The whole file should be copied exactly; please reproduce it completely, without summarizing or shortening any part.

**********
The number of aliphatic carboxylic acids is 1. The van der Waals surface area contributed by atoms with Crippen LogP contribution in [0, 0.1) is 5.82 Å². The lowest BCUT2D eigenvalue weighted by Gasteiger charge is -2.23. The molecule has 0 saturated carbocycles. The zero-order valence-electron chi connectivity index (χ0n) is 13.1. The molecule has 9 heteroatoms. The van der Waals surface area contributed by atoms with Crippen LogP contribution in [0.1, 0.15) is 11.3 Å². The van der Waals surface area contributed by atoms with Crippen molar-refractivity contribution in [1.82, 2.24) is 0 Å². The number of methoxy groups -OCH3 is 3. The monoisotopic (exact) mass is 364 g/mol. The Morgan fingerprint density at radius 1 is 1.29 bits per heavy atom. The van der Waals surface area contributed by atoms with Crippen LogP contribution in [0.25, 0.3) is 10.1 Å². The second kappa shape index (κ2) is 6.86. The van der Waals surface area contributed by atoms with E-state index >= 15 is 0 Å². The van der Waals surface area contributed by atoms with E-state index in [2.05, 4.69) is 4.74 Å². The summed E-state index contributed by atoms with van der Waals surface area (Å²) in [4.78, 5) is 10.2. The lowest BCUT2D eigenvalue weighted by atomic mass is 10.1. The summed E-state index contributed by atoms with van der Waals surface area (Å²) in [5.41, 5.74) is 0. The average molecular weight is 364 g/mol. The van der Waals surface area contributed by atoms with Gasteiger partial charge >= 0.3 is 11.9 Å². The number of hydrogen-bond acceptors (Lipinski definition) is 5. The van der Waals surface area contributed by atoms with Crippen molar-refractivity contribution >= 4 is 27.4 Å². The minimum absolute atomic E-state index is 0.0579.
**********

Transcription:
The number of aliphatic carboxylic acids is 1. The van der Waals surface area contributed by atoms with Crippen LogP contribution in [0, 0.1) is 5.82 Å². The lowest BCUT2D eigenvalue weighted by Gasteiger charge is -2.23. The molecule has 0 saturated carbocycles. The zero-order valence-electron chi connectivity index (χ0n) is 13.1. The molecule has 9 heteroatoms. The van der Waals surface area contributed by atoms with Crippen LogP contribution in [0.1, 0.15) is 11.3 Å². The van der Waals surface area contributed by atoms with Crippen molar-refractivity contribution in [1.82, 2.24) is 0 Å². The number of methoxy groups -OCH3 is 3. The monoisotopic (exact) mass is 364 g/mol. The Morgan fingerprint density at radius 1 is 1.29 bits per heavy atom. The van der Waals surface area contributed by atoms with Crippen LogP contribution in [0.25, 0.3) is 10.1 Å². The second kappa shape index (κ2) is 6.86. The van der Waals surface area contributed by atoms with E-state index >= 15 is 0 Å². The van der Waals surface area contributed by atoms with E-state index in [2.05, 4.69) is 4.74 Å². The summed E-state index contributed by atoms with van der Waals surface area (Å²) in [4.78, 5) is 10.2. The lowest BCUT2D eigenvalue weighted by atomic mass is 10.1. The summed E-state index contributed by atoms with van der Waals surface area (Å²) in [5.41, 5.74) is 0. The average molecular weight is 364 g/mol. The van der Waals surface area contributed by atoms with Gasteiger partial charge >= 0.3 is 11.9 Å². The number of hydrogen-bond acceptors (Lipinski definition) is 5. The van der Waals surface area contributed by atoms with Crippen molar-refractivity contribution >= 4 is 27.4 Å². The minimum absolute atomic E-state index is 0.0579.